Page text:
• Contact precautions for infectious disease management


Wilderness Medicine

This simulation takes place during an outdoor wilderness hike, as you learn to handle disaster scenarios outside the hospital walls, such as:

      • Patient evacuation
      • Altitude sickness
      • Broken bones and lacerations
      • Symptoms of exposure to heat and cold
      • Treatment of potentially fatal snake and insect bites


Ultrasound Workshop

Amazing advancements in ultrasound technology have made this tool a time-saving – and therefore potentially life-saving – addition to the emergency medicine physician’s arsenal. Doctors and first responders can utilize new compact, portable ultrasound devices immediately upon contacting a patient, both in the ER and in the field, to perform diagnoses, guide resuscitation, and monitor critical patient conditions. 

In the Stanford Advanced Emergency Medicine ultrasound lab, you will observe a live demonstration of emergency medical ultrasound in action, and then will move through rotations in which you will use this revolutionary tool yourself.

Referred to as FAST (Focused Assessment with Sonography for Trauma) or BUS (Bedside Ultrasound), ultrasound can help physicians identify critical patient issues after trauma, such as:

      • Internal bleeding in or around organs
      • Bone/ stress fractures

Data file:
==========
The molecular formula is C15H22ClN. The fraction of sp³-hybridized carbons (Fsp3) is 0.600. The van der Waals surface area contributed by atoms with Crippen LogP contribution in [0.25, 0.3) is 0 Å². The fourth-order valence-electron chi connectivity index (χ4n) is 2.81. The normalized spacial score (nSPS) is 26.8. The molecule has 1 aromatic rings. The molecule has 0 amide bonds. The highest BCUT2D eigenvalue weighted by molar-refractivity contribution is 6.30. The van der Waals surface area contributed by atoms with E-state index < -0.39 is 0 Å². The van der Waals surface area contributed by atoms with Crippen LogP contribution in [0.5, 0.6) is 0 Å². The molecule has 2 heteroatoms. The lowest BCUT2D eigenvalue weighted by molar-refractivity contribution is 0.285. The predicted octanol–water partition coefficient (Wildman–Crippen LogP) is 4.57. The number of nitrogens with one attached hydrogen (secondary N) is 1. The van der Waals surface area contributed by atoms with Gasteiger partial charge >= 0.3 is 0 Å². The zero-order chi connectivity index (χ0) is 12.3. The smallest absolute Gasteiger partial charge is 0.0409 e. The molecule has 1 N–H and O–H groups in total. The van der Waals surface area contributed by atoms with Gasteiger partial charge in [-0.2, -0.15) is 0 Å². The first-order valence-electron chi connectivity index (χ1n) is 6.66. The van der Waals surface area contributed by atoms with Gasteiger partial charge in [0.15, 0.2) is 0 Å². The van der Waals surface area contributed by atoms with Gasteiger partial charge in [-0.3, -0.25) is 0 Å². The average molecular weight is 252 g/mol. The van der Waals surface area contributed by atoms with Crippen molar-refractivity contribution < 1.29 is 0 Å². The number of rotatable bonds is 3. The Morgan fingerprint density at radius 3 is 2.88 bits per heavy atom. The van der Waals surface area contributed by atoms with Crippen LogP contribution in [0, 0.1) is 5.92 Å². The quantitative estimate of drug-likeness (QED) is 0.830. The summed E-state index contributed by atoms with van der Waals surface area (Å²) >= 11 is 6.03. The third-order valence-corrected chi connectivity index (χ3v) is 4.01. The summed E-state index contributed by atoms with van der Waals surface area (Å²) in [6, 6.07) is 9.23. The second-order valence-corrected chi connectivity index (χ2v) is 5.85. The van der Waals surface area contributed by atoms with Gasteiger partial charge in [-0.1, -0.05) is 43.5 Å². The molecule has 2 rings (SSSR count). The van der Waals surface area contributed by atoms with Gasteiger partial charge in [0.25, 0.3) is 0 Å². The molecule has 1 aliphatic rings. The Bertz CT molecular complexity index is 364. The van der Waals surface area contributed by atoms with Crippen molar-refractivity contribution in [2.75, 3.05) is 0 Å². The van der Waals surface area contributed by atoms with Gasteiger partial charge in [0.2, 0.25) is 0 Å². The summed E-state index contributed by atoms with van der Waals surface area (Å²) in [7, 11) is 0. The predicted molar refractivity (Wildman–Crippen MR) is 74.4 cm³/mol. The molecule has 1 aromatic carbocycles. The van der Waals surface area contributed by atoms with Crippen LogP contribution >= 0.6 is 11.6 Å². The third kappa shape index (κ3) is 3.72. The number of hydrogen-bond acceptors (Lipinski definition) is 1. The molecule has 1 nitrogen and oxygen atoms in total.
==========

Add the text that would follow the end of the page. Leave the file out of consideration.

• Proper blood flow and/or clots

These quick, noninvasive exams are ideal for emergency scenarios in which there may not be time or opportunity to transport the patient to specialized labs for x-rays and other diagnostics:

      • Emergency room medicine
      • Wilderness medicine
      • Disaster medicine
      • Sports medicine


Disaster Medicine

Disaster medicine is both harrowing and highly rewarding. Through a combination of dynamic discussions, demonstrations and an outdoor group disaster simulation you’ll gain real-world insights about:

            • Real-life disaster scenarios such as Katrina, the Haiti earthquake, the Miracle on the Hudson and the Orlando shootings
            • The role of medical teams during disasters
            • How to perform disaster triage


Plot a Course to Your Future

Your future career involves many key decisions, including picking your specialty. The Stanford Advanced Emergency Medicine curriculum offers a multi-day, collaborative simulation in which you will:

      • Handle a team case-study review of medical school candidates
      • Understand medical school admissions and qualifying tests
      • Draft an impressive resume
      • Explore your range of options in emergency medicine fields
      • Acquire professional skills, such as networking and personal branding
      • Construct a profile of the ideal emergency medicine physician
      • Present to a review board responsible for granting a life-time achievement award in emergency medicine 

Choosing the right career and achieving your career dreams includes many challenges and opportunities. We hope that you will take this opportunity to get ahead, as you prepare for admittance to medical school and success in your future career in medicine.